The Making of a Miracle:
And it came to pass also on another sabbath, that he entered into the synagogue and taught: and there was a man whose right hand was withered. And looking round about upon them all, he said unto the man, Stretch forth thy hand. And he did so: and his hand was restored whole as the other.—Luke 6:6, 10
“Stretch forth your hand,” Jesus instructed the man with the withered hand. When he did, a miracle occurred. However, that miracle didn’t just fall on the man—the man’s faith produced it. How do we know that? Well, Jesus told a man with a withered hand to stretch it. If that man had not been in faith he might have said, “What do You mean, stretch it forth? That’s why I’m here—it doesn’t stretch! I’m waiting for You to heal me so I can stretch it!” But this man’s faith was in operation. You see, real faith does what it can do and then attempts to do what it cannot do. So when Jesus said, “Stretch out your hand,” the man stretched it out. A person can’t stretch a hand that doesn’t stretch, so the man wouldn’t even have tried to stretch his hand if he weren’t expecting results. Why did the man expect results? He was in faith. How did he get in faith? Verse 6 says Jesus “entered into the synagogue and taught.” The man heard Jesus teach. That’s the way most miracles happened in Jesus’ ministry. People heard Jesus teach, faith arose, and they were healed. And the same will be true for you.
My Confession: Faith comes by hearing, and hearing by the Word of God. I hear the Word on healing, act on it, and confidently receive my healing.
Please read these scriptures (Isaiah 53:5; Matthew 8:17; 1 Peter 2:24; Psalm 103:3; Matthew 4:23, 8:3. Revelation 22:6.
The above is our devotional lesson, but I would like to add an encouraging word from a very important friend of mine.
Imagine that you live in a country where there are no Bibles or churches. You know nothing about Christianity and have never heard of Jesus. However, in the middle of December, you have the opportunity to come to the United States for a vacation. After arriving, you dis- cover that everyone is celebrating a holiday called Christmas. Based on the people’s activities and preparations, what would you assume was the purpose of the holiday?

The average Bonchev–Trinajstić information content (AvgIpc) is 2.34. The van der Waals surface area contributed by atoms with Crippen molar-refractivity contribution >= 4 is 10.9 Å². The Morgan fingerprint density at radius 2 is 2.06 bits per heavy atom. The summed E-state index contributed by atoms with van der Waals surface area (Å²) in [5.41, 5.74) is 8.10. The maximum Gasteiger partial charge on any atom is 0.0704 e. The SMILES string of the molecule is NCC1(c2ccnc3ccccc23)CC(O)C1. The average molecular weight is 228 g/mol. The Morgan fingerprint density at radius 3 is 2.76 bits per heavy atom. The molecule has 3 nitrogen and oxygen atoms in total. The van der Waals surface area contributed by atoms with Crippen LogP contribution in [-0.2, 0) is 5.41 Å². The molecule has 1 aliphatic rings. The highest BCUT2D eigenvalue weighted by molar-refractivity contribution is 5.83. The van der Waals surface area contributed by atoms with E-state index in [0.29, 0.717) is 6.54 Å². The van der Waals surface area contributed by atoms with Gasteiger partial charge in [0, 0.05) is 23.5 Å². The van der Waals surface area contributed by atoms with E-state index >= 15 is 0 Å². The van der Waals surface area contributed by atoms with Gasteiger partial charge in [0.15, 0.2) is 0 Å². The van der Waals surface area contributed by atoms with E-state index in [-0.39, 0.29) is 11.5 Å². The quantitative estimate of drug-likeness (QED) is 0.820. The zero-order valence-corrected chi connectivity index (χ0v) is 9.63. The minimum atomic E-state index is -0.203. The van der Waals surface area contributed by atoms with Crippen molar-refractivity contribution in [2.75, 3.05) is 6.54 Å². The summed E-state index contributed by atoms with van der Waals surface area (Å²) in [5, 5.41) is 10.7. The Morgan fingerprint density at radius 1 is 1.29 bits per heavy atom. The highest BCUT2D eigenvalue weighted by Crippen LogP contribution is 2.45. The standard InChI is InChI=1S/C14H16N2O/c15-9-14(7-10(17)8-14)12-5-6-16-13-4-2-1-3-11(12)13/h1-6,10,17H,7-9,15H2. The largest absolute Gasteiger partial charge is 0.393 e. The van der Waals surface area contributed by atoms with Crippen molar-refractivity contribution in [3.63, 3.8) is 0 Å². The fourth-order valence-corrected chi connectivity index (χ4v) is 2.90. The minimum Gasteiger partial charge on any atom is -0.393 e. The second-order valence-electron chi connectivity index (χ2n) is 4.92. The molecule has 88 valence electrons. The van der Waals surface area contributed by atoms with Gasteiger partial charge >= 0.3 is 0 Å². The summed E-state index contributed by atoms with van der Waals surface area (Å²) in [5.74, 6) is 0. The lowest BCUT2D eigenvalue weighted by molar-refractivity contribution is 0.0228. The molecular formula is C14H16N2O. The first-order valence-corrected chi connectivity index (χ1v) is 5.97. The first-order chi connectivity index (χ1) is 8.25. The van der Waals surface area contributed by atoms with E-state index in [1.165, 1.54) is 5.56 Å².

This is a very convicting question, isn’t it? You might conclude that Christmas is all about parties, Santa Claus, gifts, decorations, and family. But from the evidence, would you think that it was some kind of religious holy day? Probably not!
Many people today miss the true message of Christmas. For some, it’s just a time to gather with family. Most know that it’s a holiday with a religious connection, but their focus is on cultural traditions rather than spiritual meaning. A few, like the imagined visitor, may not even know that it’s Jesus’ birthday. But what about those of us who are believers? How much time do we spend contemplating and rejoicing at the marvel of God coming to earth in the form of a newborn baby?
To regain the wonder we may have lost, let’s return to the scene where the first message of Christmas was given (Luke 2:8-20). It looks nothing like what we imagine a Christmas setting should be—no snow, decorated trees, or festive lights. There’s simply a group of shepherds out in a field at night watching over their sheep. They were not important, powerful, or influential people. In fact, the Orthodox Jews of that time considered shepherds lowly and unclean. Yet they were the ones God chose for the most important birth announcement in human history. What kind of message was this, that was given to shepherds and changed the world forever?
First of all, it was a heavenly message. “An angel of the Lord suddenly stood before them, and the glory of the Lord shone around them; and they were terribly frightened” (Luke 2:9). In the Bible when God had a message for His people, He usually sent a prophet, but this event was so important that He sent word directly from heaven via His angel. The glory of God that accompanied the angel was manifested in radiant, dazzling light and confirmed that the message was coming directly from heaven.
Second, the angel’s announcement was a universal message. “I bring you good news of great joy which will be for all the people; for today in the city of David there has been born for you a Savior, who is Christ the Lord” (Luke 2:10-11). This wasn’t just good news for the Jews, but for every person on earth and throughout time. This baby would open the way of salvation for all people.